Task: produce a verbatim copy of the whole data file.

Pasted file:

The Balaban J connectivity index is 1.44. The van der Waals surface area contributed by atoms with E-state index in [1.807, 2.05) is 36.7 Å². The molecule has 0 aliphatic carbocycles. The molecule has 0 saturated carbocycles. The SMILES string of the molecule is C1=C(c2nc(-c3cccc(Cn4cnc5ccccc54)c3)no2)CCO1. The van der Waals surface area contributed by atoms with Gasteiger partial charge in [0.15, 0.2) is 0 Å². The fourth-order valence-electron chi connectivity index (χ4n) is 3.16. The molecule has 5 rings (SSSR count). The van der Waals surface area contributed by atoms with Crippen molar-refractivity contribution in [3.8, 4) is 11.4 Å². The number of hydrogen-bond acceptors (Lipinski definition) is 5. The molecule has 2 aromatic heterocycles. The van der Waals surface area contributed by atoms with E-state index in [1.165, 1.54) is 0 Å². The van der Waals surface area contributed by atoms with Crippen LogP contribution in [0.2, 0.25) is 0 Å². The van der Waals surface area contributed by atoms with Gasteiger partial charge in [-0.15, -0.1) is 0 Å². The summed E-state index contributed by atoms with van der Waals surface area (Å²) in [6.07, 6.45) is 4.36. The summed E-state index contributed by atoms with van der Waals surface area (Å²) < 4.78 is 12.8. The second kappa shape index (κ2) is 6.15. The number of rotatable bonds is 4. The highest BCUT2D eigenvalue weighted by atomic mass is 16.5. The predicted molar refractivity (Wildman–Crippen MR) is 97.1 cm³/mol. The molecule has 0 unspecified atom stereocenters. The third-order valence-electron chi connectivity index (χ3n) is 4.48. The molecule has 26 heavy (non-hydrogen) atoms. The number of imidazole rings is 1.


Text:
The Balaban J connectivity index is 1.44. The van der Waals surface area contributed by atoms with E-state index in [1.807, 2.05) is 36.7 Å². The molecule has 0 aliphatic carbocycles. The molecule has 0 saturated carbocycles. The SMILES string of the molecule is C1=C(c2nc(-c3cccc(Cn4cnc5ccccc54)c3)no2)CCO1. The van der Waals surface area contributed by atoms with Gasteiger partial charge in [0.15, 0.2) is 0 Å². The fourth-order valence-electron chi connectivity index (χ4n) is 3.16. The molecule has 5 rings (SSSR count). The van der Waals surface area contributed by atoms with Crippen molar-refractivity contribution in [3.8, 4) is 11.4 Å². The number of hydrogen-bond acceptors (Lipinski definition) is 5. The molecule has 2 aromatic heterocycles. The van der Waals surface area contributed by atoms with E-state index in [1.165, 1.54) is 0 Å². The van der Waals surface area contributed by atoms with Crippen LogP contribution in [0.2, 0.25) is 0 Å². The van der Waals surface area contributed by atoms with Gasteiger partial charge in [-0.15, -0.1) is 0 Å². The summed E-state index contributed by atoms with van der Waals surface area (Å²) in [6.07, 6.45) is 4.36. The summed E-state index contributed by atoms with van der Waals surface area (Å²) < 4.78 is 12.8. The second kappa shape index (κ2) is 6.15. The number of rotatable bonds is 4. The highest BCUT2D eigenvalue weighted by atomic mass is 16.5. The predicted molar refractivity (Wildman–Crippen MR) is 97.1 cm³/mol. The molecule has 0 unspecified atom stereocenters. The third-order valence-electron chi connectivity index (χ3n) is 4.48. The molecule has 26 heavy (non-hydrogen) atoms. The number of imidazole rings is 1.